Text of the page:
Abstract

Fully Armed and Operational: The U.S. Government and the Panama Canal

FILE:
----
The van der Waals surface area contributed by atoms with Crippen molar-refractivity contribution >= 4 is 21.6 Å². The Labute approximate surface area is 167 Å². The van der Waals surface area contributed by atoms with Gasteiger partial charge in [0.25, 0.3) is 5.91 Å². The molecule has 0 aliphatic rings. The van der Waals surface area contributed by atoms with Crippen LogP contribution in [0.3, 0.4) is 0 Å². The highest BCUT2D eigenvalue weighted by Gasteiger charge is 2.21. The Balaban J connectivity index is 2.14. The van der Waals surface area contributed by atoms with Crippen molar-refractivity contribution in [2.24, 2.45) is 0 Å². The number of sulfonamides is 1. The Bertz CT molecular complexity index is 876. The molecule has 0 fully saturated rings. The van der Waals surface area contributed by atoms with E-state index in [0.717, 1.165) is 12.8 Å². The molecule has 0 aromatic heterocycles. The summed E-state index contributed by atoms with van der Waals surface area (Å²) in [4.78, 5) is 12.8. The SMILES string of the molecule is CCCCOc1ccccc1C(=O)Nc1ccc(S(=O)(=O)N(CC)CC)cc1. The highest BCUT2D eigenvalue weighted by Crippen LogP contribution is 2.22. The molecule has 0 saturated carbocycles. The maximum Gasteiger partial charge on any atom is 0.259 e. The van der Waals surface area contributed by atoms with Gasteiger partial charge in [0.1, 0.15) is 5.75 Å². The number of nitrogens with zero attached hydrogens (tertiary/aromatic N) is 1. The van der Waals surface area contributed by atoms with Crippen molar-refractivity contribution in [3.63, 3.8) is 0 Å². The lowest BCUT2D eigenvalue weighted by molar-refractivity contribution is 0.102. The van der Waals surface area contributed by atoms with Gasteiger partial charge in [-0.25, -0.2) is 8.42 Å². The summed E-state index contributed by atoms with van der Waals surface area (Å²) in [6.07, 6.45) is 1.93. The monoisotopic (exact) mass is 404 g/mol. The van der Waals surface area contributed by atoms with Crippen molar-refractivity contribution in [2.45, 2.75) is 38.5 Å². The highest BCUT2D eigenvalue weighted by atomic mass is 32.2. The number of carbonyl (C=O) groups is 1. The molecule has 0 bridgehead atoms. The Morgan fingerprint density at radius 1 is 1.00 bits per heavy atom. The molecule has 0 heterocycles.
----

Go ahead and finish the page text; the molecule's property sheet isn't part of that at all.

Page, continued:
The Panama Canal has largely been the domain of social and diplomatic historians. However, business historians have seldom broached the subject seriously. Nevertheless, the federal government’s direct engagement with the construction from 1904 to 1914 demonstrated a sharp departure from its historically silent and hidden role in the development of large-scale infrastructure, domestically or abroad. For all intents and purposes, the federal government became more concretely a firm in 1904, as it assumed all the powers necessary to complete the canal’s construction efficiently. The American state directly hired, imported, and managed its West Indian labor force; enforced a strict sanitary regime on the Canal Zone; and operated the canal through the Isthmian Canal Commission. In this paper, I explain why the federal government assumed these responsibilities instead of contracting the majority of the work to a private firm. And in the process, I also make the case for seeing the federal government as a firm. Business history has all but overthrown the hard distinction between the public and private spheres, demonstrating quite effectively the ways many economic players straddle the line and occupy both spaces. By analyzing the records of the Executive and Legislative branches of the U.S. government, I demonstrate how officials in the federal government understood their traditional roles and the roles they were innovating.